In 2012 metals and metal products were Turkey’s fourth-largest export industry after automotives, chemicals, and textiles and ready-to-wear. Indeed, by 2011 the sector had already reached an all-time high in crude steel production, of 34.1m metric tonnes (MT), while it has long since regained and surpassed the output levels it had before the global downturn. Aluminium output is also high, with the need for additional capacity in order to meet growing domestic demand already clear.
The sector has undoubtedly benefitted from the countrywide construction boom as well, which has compensated for the decline in European markets – still the sector’s main overseas trading partners. Now, the question is how the sector can go forward to meet its ambitious 2023 targets.
The year 1937 saw the opening of the first Turkish steel plant, and two more were added in the 1960s and 1970s. State enterprises Kardemir, Erdemir and Isdemir were established to run these, with privatisations in the 1980s and 1990s. Take-off began after 2000, with production increasing 87% between then and 2008, according to the Turkish Iron & Steel Producers Association (DÇÜD). By 2010, the country was ranked 10th in the world for steel production. Other major players have also entered the field, including Çolakoğlu, Diler, Habaş, İçdaş, İzmir Demir Çelik, Nursan Çelik, and Yazıcı Demir Çelik, which each have over 1m MT of capacity and production.
In 2011 a record 34.1m MT of crude steel was produced, up 17% on the 2010 total, while capacity was up 10% to around 47m MT, 2010/11. At the same time, billet production reached 24.4m MT, up 11.8% year-on-year (y-o-y). Finished steel production, meanwhile, was up 21.5% y-o-y, to 31.94m MT in 2011. Flat products were the standout, with production of these up 36.9%, due to the successful deployment of new technologies. Long steel production, meanwhile, was up 16.3% to 22.87m MT. In 2012 Turkey reached eighth in the world in terms of crude steel production, increasing its share of global output from 2.2% in 2011 to 2.3%. Figures from the World Steel Association show the country producing 35.9m MT, up around 5% on 2011. DÇÜD figures show steel billet production up 10.9%, y-o-y to 27m MT, with slab down 9% to 8.8m MT. Production using electric arc furnaces was up 5.1% to 26.6m MT, and that using blast furnaces was up 5.6% to 9.3m MT.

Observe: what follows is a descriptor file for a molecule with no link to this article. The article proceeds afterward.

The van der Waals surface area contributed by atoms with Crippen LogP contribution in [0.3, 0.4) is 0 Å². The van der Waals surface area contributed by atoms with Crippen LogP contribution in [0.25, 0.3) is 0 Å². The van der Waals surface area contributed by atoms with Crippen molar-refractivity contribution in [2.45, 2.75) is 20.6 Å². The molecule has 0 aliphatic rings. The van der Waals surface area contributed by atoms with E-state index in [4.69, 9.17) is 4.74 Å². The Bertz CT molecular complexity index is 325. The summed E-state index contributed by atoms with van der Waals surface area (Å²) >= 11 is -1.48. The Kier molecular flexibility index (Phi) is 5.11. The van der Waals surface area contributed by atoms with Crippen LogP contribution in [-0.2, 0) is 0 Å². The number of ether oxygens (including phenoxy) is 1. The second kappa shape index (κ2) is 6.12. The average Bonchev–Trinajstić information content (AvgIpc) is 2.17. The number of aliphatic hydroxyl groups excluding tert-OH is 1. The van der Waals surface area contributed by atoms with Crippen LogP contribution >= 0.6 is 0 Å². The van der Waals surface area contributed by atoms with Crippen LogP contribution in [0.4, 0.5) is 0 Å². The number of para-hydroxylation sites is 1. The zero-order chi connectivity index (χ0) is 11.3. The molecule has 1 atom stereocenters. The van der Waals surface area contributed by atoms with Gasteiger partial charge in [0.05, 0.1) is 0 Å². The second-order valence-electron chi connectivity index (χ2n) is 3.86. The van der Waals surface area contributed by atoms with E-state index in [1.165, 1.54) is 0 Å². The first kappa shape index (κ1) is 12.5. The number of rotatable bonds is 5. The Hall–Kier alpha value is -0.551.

Meanwhile, the aluminium sector has long been dominated by a single primary producer, Eti Alüminyum, and a handful of flat producers, such as Assan Alüminyum, which has a 250,000 MT per year capacity at its Tuzla and Kocaeli facilities, and Teknik Alüminyum, with a capacity of 125,000 MT per year. Asas Alüminyum and Saray Döküm both produce extruded products. The sector exports to Europe mostly, with outfits able to produce a range of quality goods.
“Many manufacturers in Turkey have a dual capacity,” Remzi Örnek, the general manager of Assan Alüminyum, told OBG. “They can produce cheap products for low-income economies and expensive goods for advanced markets.”
The main market for Turkish steel exports is currently the Middle East, which received 1.3m MT in the first two months of 2013. Second was the EU, with 608,300 MT, and then North Africa, with 339,100 MT.
Exports are central to the metals sector, with 2012 seeing the value of these reach $15.56bn, up from $15.29bn in 2011. Still, Turkey has also historically imported steel products, particularly flat products. Recently, though, increased domestic capacity has led to a drop in imports.
Indeed, an effort to boost quality in the metals sector is currently under way, led by an attempt to increase added value and move into the higher end of the global metals market. Given that steel exports have begun to decrease in the first few months of 2013 – down 0.9% y-o-y in February – the domestic market is also of growing importance. With construction booming and major infrastructure projects being rolled out across the country, the sector will have considerable opportunity to prove its metal close to home in the years ahead.